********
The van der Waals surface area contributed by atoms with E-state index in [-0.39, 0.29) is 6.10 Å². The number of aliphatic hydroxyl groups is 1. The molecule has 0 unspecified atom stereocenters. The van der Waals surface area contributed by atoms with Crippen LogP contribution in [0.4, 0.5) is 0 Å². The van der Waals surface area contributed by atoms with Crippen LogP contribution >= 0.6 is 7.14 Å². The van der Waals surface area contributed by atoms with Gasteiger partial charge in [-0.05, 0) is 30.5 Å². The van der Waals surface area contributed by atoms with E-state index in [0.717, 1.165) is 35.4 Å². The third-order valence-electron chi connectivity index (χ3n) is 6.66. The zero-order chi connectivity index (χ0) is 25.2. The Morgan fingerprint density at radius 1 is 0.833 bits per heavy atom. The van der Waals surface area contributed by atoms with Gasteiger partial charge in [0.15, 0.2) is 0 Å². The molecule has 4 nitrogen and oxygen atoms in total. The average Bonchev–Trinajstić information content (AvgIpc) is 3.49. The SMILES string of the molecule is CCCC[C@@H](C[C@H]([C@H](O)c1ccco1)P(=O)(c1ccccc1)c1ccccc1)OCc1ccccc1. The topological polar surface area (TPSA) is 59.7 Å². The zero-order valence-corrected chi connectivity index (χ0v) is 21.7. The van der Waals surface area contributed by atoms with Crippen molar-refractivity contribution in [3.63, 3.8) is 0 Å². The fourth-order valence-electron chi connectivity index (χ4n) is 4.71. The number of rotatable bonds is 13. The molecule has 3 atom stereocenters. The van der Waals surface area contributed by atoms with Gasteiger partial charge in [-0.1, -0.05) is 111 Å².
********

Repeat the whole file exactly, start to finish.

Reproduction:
The van der Waals surface area contributed by atoms with E-state index in [-0.39, 0.29) is 6.10 Å². The number of aliphatic hydroxyl groups is 1. The molecule has 0 unspecified atom stereocenters. The van der Waals surface area contributed by atoms with Crippen LogP contribution in [0.4, 0.5) is 0 Å². The van der Waals surface area contributed by atoms with Crippen LogP contribution >= 0.6 is 7.14 Å². The van der Waals surface area contributed by atoms with Gasteiger partial charge in [-0.05, 0) is 30.5 Å². The van der Waals surface area contributed by atoms with E-state index in [0.717, 1.165) is 35.4 Å². The third-order valence-electron chi connectivity index (χ3n) is 6.66. The zero-order chi connectivity index (χ0) is 25.2. The Morgan fingerprint density at radius 1 is 0.833 bits per heavy atom. The van der Waals surface area contributed by atoms with Gasteiger partial charge in [0.15, 0.2) is 0 Å². The molecule has 4 nitrogen and oxygen atoms in total. The average Bonchev–Trinajstić information content (AvgIpc) is 3.49. The SMILES string of the molecule is CCCC[C@@H](C[C@H]([C@H](O)c1ccco1)P(=O)(c1ccccc1)c1ccccc1)OCc1ccccc1. The topological polar surface area (TPSA) is 59.7 Å². The zero-order valence-corrected chi connectivity index (χ0v) is 21.7. The van der Waals surface area contributed by atoms with Crippen molar-refractivity contribution in [3.63, 3.8) is 0 Å². The fourth-order valence-electron chi connectivity index (χ4n) is 4.71. The number of rotatable bonds is 13. The molecule has 3 atom stereocenters. The van der Waals surface area contributed by atoms with Gasteiger partial charge in [-0.1, -0.05) is 111 Å².